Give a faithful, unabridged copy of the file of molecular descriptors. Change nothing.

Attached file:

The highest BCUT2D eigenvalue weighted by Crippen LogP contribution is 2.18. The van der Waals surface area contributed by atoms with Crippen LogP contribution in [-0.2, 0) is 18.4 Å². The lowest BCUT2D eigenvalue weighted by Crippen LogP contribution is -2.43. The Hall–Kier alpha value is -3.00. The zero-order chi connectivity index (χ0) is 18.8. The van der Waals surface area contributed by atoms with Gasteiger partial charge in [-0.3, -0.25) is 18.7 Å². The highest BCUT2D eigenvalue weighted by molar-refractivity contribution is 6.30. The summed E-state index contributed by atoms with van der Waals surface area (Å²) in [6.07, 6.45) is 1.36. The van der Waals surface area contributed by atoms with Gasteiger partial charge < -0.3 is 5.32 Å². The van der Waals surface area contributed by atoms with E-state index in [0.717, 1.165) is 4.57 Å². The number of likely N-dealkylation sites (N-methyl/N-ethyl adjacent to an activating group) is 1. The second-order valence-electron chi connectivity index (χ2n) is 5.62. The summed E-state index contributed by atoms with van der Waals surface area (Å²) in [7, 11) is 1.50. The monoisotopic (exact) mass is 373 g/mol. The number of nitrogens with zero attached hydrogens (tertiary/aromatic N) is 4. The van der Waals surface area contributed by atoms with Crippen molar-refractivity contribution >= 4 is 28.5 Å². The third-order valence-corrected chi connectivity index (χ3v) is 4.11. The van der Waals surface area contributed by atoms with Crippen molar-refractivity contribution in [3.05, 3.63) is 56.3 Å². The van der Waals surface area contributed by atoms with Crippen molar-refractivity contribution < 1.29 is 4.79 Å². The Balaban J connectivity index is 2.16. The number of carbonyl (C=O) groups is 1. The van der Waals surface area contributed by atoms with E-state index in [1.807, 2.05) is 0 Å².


The highest BCUT2D eigenvalue weighted by Crippen LogP contribution is 2.18. The van der Waals surface area contributed by atoms with Crippen LogP contribution in [-0.2, 0) is 18.4 Å². The lowest BCUT2D eigenvalue weighted by Crippen LogP contribution is -2.43. The Hall–Kier alpha value is -3.00. The zero-order chi connectivity index (χ0) is 18.8. The van der Waals surface area contributed by atoms with Gasteiger partial charge in [-0.3, -0.25) is 18.7 Å². The highest BCUT2D eigenvalue weighted by molar-refractivity contribution is 6.30. The summed E-state index contributed by atoms with van der Waals surface area (Å²) in [6.07, 6.45) is 1.36. The van der Waals surface area contributed by atoms with Gasteiger partial charge < -0.3 is 5.32 Å². The van der Waals surface area contributed by atoms with E-state index in [0.717, 1.165) is 4.57 Å². The number of likely N-dealkylation sites (N-methyl/N-ethyl adjacent to an activating group) is 1. The second-order valence-electron chi connectivity index (χ2n) is 5.62. The summed E-state index contributed by atoms with van der Waals surface area (Å²) in [7, 11) is 1.50. The monoisotopic (exact) mass is 373 g/mol. The number of nitrogens with zero attached hydrogens (tertiary/aromatic N) is 4. The van der Waals surface area contributed by atoms with Crippen molar-refractivity contribution >= 4 is 28.5 Å². The third-order valence-corrected chi connectivity index (χ3v) is 4.11. The van der Waals surface area contributed by atoms with Crippen molar-refractivity contribution in [3.05, 3.63) is 56.3 Å². The van der Waals surface area contributed by atoms with Crippen molar-refractivity contribution < 1.29 is 4.79 Å². The Balaban J connectivity index is 2.16. The number of carbonyl (C=O) groups is 1. The van der Waals surface area contributed by atoms with E-state index in [1.807, 2.05) is 0 Å².